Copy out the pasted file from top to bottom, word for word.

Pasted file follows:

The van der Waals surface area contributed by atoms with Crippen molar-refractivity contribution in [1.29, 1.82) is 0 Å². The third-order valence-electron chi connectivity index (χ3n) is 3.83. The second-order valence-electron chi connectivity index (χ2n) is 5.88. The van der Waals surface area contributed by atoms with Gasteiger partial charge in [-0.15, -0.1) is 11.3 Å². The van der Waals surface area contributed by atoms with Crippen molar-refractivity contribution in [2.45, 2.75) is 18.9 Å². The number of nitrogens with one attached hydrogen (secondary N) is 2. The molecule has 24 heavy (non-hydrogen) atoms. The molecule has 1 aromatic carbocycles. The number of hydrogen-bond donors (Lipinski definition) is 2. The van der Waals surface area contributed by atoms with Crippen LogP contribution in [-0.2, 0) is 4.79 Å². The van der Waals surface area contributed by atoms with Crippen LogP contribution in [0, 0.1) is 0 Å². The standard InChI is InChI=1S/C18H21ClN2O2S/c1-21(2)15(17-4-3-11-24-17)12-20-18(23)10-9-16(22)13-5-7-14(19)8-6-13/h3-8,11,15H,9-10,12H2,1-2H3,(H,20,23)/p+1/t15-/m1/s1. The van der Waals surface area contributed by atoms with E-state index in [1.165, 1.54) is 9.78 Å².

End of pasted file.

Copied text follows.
The van der Waals surface area contributed by atoms with Crippen molar-refractivity contribution in [1.29, 1.82) is 0 Å². The third-order valence-electron chi connectivity index (χ3n) is 3.83. The second-order valence-electron chi connectivity index (χ2n) is 5.88. The van der Waals surface area contributed by atoms with Gasteiger partial charge in [-0.15, -0.1) is 11.3 Å². The van der Waals surface area contributed by atoms with Crippen molar-refractivity contribution in [2.45, 2.75) is 18.9 Å². The number of nitrogens with one attached hydrogen (secondary N) is 2. The molecule has 24 heavy (non-hydrogen) atoms. The molecule has 1 aromatic carbocycles. The number of hydrogen-bond donors (Lipinski definition) is 2. The van der Waals surface area contributed by atoms with Crippen LogP contribution in [-0.2, 0) is 4.79 Å². The van der Waals surface area contributed by atoms with Crippen LogP contribution in [0, 0.1) is 0 Å². The standard InChI is InChI=1S/C18H21ClN2O2S/c1-21(2)15(17-4-3-11-24-17)12-20-18(23)10-9-16(22)13-5-7-14(19)8-6-13/h3-8,11,15H,9-10,12H2,1-2H3,(H,20,23)/p+1/t15-/m1/s1. The van der Waals surface area contributed by atoms with E-state index in [1.165, 1.54) is 9.78 Å².